Mr John McMurdy, USAID’s International Research and Biotechnology Advisor, said the research on the maruca-resistant beans was to ensure sustainable beans production for Nigeria, the largest grower and consumer of the crop.
“The gene that we put into the cowpea (beans) is actually the same gene that we put into maize in the U.S. and we have consumed it for about 27 years.
“It is a specific gene code that targets the specific insect, but has no effect on other organisms, so that is really the beauty of this technology.
“We have made a lot of progress in cowpea; ultimately we are not going to see it as a success until we actually get it out there for farmers to use to increase their yields yearly.
“Getting the seed production systems in place, is probably close to 10 million U.S. dollars over these next five years, specifically cowpea, to include the work in Ghana, Nigeria, Burkina Faso and now Malawi, the newest project partner,” he said.
Dr Denis Kyetere, AATF’s Executive Director, said field trials of maruca-resistant beans were carried out at multi-location sites in Kano, Zaria and Zamfara since 2011.
The results showed 90 per cent to 95 per cent of maruca insect control, “which is expected to improve nutrition and food security for about eight million farmers and their families if inculcated.
“The research is not only carried out in Nigeria but also in Ghana and Burkina Faso, while Malawi is coming on board, seeing the possibility of the crop growth strides in Nigeria,” he said.
Dr Prince Addae, Project Manager, Pod Borer Resistant Cowpea Project, says the AATF plans to commercialise the maruca resistant bean seed in three target countries – Nigeria, Ghana and Burkina Faso from 2017.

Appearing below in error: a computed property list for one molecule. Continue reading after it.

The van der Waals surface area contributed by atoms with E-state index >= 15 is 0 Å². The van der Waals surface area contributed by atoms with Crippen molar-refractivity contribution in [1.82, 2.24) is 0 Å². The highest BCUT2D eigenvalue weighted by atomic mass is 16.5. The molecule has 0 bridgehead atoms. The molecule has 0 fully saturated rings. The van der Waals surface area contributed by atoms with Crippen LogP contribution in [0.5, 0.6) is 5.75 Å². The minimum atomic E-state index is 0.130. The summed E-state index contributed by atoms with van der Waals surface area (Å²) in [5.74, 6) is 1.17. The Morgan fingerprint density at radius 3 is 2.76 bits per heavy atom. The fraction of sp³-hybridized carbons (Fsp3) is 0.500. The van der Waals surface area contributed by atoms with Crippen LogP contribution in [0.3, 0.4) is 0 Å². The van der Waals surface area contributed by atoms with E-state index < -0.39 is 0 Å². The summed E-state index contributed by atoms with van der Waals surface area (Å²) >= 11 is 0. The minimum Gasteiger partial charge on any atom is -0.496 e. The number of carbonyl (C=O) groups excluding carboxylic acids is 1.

Mr Auwalu Balarabe, the Chief Executive, Maina Seeds Kano, said that the breakthrough in cowpea production was a welcome development for cowpea farmers.
“Every farmer in Africa who cultivates cowpea will tell you how much loss he has been recording as a result of maruca,’’ he noted.
Dr Alhasan Yakubu, Ghana’s Deputy Minister, Ministry of Food and Agriculture, urged African countries to immediately start utilising the benefits of the new technology.
He stressed that for a sustainable food security, Africa must embrace biotechnology in cowpea and other agricultural products.
“Food security in Africa is as important as it has always been in all our activities.` `It is important that we look at alternative ways of managing the already vast ecology and secure ourselves nutritionally,’’ he said.
The deputy minister appealed to African legislators to work on their bio-safety regulations and laws to ensure the passage of country-based bills which would guarantee improved technology for food crops.
“What the state institutions can do is to provide the appropriate legislations to help in this direction,” he said.
It is hoped that African lawmakers would heed the call, as passage of the laws are pre-requisite to the launch of maruca resistant beans by 2017. (NAN)